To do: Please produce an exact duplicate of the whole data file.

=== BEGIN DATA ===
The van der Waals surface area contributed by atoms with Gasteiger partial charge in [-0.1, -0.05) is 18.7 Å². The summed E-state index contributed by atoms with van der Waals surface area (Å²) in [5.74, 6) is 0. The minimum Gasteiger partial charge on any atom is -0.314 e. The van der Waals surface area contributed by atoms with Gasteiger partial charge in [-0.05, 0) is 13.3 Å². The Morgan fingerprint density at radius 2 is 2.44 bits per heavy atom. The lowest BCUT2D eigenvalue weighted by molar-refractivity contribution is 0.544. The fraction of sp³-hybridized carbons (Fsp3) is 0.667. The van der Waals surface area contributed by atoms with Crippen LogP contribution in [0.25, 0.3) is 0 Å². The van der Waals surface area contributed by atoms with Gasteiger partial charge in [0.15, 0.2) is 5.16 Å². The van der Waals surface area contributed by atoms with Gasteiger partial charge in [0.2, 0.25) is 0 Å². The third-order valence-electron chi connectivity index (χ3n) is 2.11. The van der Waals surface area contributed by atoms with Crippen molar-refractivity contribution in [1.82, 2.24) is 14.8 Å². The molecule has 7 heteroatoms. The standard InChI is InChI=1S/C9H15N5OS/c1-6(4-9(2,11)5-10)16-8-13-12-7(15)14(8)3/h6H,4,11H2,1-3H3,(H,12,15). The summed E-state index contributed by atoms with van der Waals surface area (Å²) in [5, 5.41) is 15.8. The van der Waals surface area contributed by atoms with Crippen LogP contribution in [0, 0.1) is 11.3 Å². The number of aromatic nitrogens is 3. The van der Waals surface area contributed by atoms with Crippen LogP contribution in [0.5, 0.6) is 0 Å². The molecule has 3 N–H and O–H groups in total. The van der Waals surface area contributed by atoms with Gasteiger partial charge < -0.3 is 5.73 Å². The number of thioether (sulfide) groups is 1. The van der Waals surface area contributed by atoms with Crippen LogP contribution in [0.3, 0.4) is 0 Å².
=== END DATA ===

The van der Waals surface area contributed by atoms with Gasteiger partial charge in [-0.1, -0.05) is 18.7 Å². The summed E-state index contributed by atoms with van der Waals surface area (Å²) in [5.74, 6) is 0. The minimum Gasteiger partial charge on any atom is -0.314 e. The van der Waals surface area contributed by atoms with Gasteiger partial charge in [-0.05, 0) is 13.3 Å². The Morgan fingerprint density at radius 2 is 2.44 bits per heavy atom. The lowest BCUT2D eigenvalue weighted by molar-refractivity contribution is 0.544. The fraction of sp³-hybridized carbons (Fsp3) is 0.667. The van der Waals surface area contributed by atoms with Crippen LogP contribution in [0.25, 0.3) is 0 Å². The van der Waals surface area contributed by atoms with Gasteiger partial charge in [0.15, 0.2) is 5.16 Å². The van der Waals surface area contributed by atoms with Gasteiger partial charge in [0.2, 0.25) is 0 Å². The third-order valence-electron chi connectivity index (χ3n) is 2.11. The van der Waals surface area contributed by atoms with Crippen molar-refractivity contribution in [1.82, 2.24) is 14.8 Å². The molecule has 7 heteroatoms. The standard InChI is InChI=1S/C9H15N5OS/c1-6(4-9(2,11)5-10)16-8-13-12-7(15)14(8)3/h6H,4,11H2,1-3H3,(H,12,15). The summed E-state index contributed by atoms with van der Waals surface area (Å²) in [5, 5.41) is 15.8. The van der Waals surface area contributed by atoms with Crippen LogP contribution in [0, 0.1) is 11.3 Å². The number of aromatic nitrogens is 3. The van der Waals surface area contributed by atoms with Crippen LogP contribution in [0.5, 0.6) is 0 Å². The molecule has 3 N–H and O–H groups in total. The van der Waals surface area contributed by atoms with Gasteiger partial charge < -0.3 is 5.73 Å². The number of thioether (sulfide) groups is 1. The van der Waals surface area contributed by atoms with Crippen LogP contribution in [0.3, 0.4) is 0 Å².